A couple from Olympia working in Libya recount their escape from the North African country's political turmoil.

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Ron and Rhonda Servine flew to Libya early in the morning of Feb. 20, revived after a vacation in Italy and ready to get back to their jobs. They’d heard it was safe.

They arrived in Tripoli — their home since July, when they’d moved from Olympia to help build Libya’s infrastructure — to find the protests had turned violent. Their employer, an international company called AECOM, sent them a notice that day to prepare to evacuate.

The Servines gathered their belongings and crammed all they could into two suitcases, two carry-ons and two laptop bags. Most everything they owned was in that home, where they had planned on living for at least two years. They ditched business suits, shoes, a medicine box, North Face sleeping bags — a mistake, it turned out, when they were later stuck on a cold boat for three days — and hoped one day they would be able to return.

That night the couple left their windows cracked open so they could hear the commotion in the streets. After the evening prayers, they listened to the sounds of chanting and gunfire.

The next morning, Feb. 21, the Servines moved to an AECOM compound near the airport, surrounded by high walls topped with barbed wire just outside of Tripoli.

“It wasn’t harrowing,” Rhonda Servine said Saturday, recalling the experience that left her imagining gunshots even after she’d made it out of the country. “It was just, we were in a state of alert all the time in case anything changed. We weren’t really a target at that point.”

But what if something changed? That was the question she and her husband pondered in the compound. They paced the grounds and worked out an exit strategy, finding places where they could scale the walls if need be.

Rhonda Servine said AECOM worked around the clock to evacuate its employees. About half of them left on a flight Tuesday.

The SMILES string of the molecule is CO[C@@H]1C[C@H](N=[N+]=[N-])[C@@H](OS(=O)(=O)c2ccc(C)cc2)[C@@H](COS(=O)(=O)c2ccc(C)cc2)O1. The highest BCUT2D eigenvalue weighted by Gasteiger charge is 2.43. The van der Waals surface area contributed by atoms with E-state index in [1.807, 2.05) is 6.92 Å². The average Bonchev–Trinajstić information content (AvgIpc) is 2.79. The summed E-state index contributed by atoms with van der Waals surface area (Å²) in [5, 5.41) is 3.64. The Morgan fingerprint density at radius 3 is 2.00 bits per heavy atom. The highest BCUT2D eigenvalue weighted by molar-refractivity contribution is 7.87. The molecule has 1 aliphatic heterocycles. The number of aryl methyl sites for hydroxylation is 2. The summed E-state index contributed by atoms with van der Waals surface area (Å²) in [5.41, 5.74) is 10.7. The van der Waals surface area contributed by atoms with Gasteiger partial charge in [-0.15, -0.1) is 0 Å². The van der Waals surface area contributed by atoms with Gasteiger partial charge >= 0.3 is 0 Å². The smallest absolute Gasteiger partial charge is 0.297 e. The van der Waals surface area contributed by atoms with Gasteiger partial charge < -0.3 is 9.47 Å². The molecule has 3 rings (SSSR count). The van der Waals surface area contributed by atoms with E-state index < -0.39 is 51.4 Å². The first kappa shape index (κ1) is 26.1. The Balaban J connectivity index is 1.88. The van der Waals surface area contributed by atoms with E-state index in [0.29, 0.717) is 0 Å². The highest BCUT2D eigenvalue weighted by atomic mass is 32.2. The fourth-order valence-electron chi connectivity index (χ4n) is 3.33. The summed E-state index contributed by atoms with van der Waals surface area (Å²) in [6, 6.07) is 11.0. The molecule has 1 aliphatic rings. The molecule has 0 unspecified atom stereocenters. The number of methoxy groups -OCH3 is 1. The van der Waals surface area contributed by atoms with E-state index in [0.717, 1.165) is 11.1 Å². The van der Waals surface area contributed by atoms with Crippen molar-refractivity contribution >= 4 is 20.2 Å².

The couple never ventured to the airport themselves. Rhonda Servine later met a Chinese construction worker who told her he had managed to book a seat on a flight, but the airport was so crowded he couldn’t physically get to his gate.

On Feb. 22, the Servines heard news of a ferry leaving Tripoli, chartered by the U.S. government. Two of AECOM’s executives drove down to the dock, located precariously close to the heart of the protests, to make sure the route was clear. It was, but the company booked employees seats on two different flights that day just in case.

The Servines boarded the ferry later that day, struggling against 50 to 60 mph winds. The ferry’s departure was delayed until Feb. 25 because of high seas, so the couple ended up celebrating Ron Servine’s Feb. 24 birthday on the boat. A teacher on the boat had children make birthday cards for Ron Servine to mark the occasion — but also to distract them from the mounting protests visible from the windows and from the nauseatingly rocking boat.

During the eight-hour journey to Malta, Rhonda Servine said, the ferry was rocking so badly it was dangerous to get up — one woman fell and tore her knee cartilage.

Once in Malta, the couple spent two nights in a hotel unwinding before flying home to Olympia.

Now safe at home, Rhonda Servine said she’s worried about the friends she left back in Libya and hasn’t heard from.

“We worked with some wonderful people, and it was very sad,” she said. “None of us wanted to leave Libya.”

Olivia Bobrowsky: 206-464-3195 or obobrowsky@seattletimes.com